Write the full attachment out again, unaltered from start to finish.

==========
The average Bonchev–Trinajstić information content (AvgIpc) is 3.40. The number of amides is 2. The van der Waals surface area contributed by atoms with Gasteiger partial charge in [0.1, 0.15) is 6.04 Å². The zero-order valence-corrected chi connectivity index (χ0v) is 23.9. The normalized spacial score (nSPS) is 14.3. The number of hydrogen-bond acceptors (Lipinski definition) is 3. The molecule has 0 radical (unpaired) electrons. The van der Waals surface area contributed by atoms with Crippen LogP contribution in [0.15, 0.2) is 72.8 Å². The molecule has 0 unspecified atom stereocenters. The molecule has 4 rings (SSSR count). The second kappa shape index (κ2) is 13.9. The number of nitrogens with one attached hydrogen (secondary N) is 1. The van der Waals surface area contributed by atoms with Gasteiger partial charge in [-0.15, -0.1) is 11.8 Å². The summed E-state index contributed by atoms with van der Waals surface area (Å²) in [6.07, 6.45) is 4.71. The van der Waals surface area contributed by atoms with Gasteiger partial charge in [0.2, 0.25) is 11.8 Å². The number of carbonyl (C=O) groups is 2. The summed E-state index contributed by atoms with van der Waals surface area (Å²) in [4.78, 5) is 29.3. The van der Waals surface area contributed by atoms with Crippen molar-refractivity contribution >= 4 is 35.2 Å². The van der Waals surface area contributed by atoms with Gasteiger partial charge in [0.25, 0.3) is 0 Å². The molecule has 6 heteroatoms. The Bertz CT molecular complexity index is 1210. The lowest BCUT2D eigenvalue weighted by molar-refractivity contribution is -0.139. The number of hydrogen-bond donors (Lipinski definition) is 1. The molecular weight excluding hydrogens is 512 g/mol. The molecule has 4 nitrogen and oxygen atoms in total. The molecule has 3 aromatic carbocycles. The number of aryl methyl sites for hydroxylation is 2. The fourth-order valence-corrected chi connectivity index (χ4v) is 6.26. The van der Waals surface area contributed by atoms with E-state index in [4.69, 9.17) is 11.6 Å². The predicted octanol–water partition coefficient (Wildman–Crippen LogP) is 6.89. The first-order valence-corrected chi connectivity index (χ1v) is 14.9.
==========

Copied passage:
The average Bonchev–Trinajstić information content (AvgIpc) is 3.40. The number of amides is 2. The van der Waals surface area contributed by atoms with Gasteiger partial charge in [0.1, 0.15) is 6.04 Å². The zero-order valence-corrected chi connectivity index (χ0v) is 23.9. The normalized spacial score (nSPS) is 14.3. The number of hydrogen-bond acceptors (Lipinski definition) is 3. The molecule has 0 radical (unpaired) electrons. The van der Waals surface area contributed by atoms with Crippen LogP contribution in [0.15, 0.2) is 72.8 Å². The molecule has 0 unspecified atom stereocenters. The molecule has 4 rings (SSSR count). The second kappa shape index (κ2) is 13.9. The number of nitrogens with one attached hydrogen (secondary N) is 1. The van der Waals surface area contributed by atoms with Gasteiger partial charge in [-0.15, -0.1) is 11.8 Å². The summed E-state index contributed by atoms with van der Waals surface area (Å²) in [6.07, 6.45) is 4.71. The van der Waals surface area contributed by atoms with Gasteiger partial charge in [0.2, 0.25) is 11.8 Å². The number of carbonyl (C=O) groups is 2. The summed E-state index contributed by atoms with van der Waals surface area (Å²) in [4.78, 5) is 29.3. The van der Waals surface area contributed by atoms with Crippen molar-refractivity contribution >= 4 is 35.2 Å². The van der Waals surface area contributed by atoms with Gasteiger partial charge in [0.25, 0.3) is 0 Å². The molecule has 6 heteroatoms. The Bertz CT molecular complexity index is 1210. The lowest BCUT2D eigenvalue weighted by molar-refractivity contribution is -0.139. The number of hydrogen-bond donors (Lipinski definition) is 1. The molecular weight excluding hydrogens is 512 g/mol. The molecule has 4 nitrogen and oxygen atoms in total. The molecule has 3 aromatic carbocycles. The number of aryl methyl sites for hydroxylation is 2. The fourth-order valence-corrected chi connectivity index (χ4v) is 6.26. The van der Waals surface area contributed by atoms with E-state index in [4.69, 9.17) is 11.6 Å². The predicted octanol–water partition coefficient (Wildman–Crippen LogP) is 6.89. The first-order valence-corrected chi connectivity index (χ1v) is 14.9.